pageok
pageok
pageok
Roberts Nominated to Be Chief:

President Bush on Monday nominated Judge John Roberts to succeed the late William H. Rehnquist as chief justice of the United States. That was fast. (HT: Jurisprude in a Comment to the prior post).

Now I'm really wondering--if Roberts is being nominated to replace Rehnquist, does that mean that O'Connor is still on the Court until her successor is nominated and confirmed?

Looks like maybe Sasha has a job after all.

Thinker:
While I recognize the political expediency of Robert's nomination as chief, I can't help but be somewhat disappointed for Scalia. Through gravitas alone, he seemed the "worthy" choice. This isn't implied to disparage Roberts. Rehnquist forcefully asserted that the CJ's influence is grossly overstated and is logically, primarily administrative. I'm sure Roberts will be as a competent administrator. But Scalia would have rewarded intellectual consistency - something lacking in the judge hunts.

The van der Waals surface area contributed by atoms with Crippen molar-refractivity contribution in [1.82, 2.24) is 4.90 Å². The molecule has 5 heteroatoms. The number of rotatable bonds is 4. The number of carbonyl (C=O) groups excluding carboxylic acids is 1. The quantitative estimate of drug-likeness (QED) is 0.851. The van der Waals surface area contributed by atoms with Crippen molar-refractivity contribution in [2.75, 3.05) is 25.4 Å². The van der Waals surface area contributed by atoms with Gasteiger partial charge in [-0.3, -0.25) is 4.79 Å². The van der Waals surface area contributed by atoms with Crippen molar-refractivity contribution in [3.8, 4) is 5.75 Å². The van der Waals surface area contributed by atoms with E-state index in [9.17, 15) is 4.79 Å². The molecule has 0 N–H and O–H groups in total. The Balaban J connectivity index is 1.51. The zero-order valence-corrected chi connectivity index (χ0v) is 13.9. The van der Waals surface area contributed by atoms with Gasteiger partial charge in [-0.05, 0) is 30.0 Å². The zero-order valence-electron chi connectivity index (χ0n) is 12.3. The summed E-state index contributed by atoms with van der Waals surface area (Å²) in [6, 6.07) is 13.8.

9.5.2005 10:36am
Sha_kri:
Isn't that insulting to the other Supreme Court Justices? I mean they have tenure and experience on the court. Roberts has no experiences as a Supreme Court Justice.
9.5.2005 10:37am
Lawbot2000:
Sha_kri: No, it isn't insulting to the other Supreme Court Justices. Most Chief Justices are not appointed from the ranks of the Associated Justices (ex: Earl Warren, John Marshall).
9.5.2005 10:51am
M. Lederman (mail):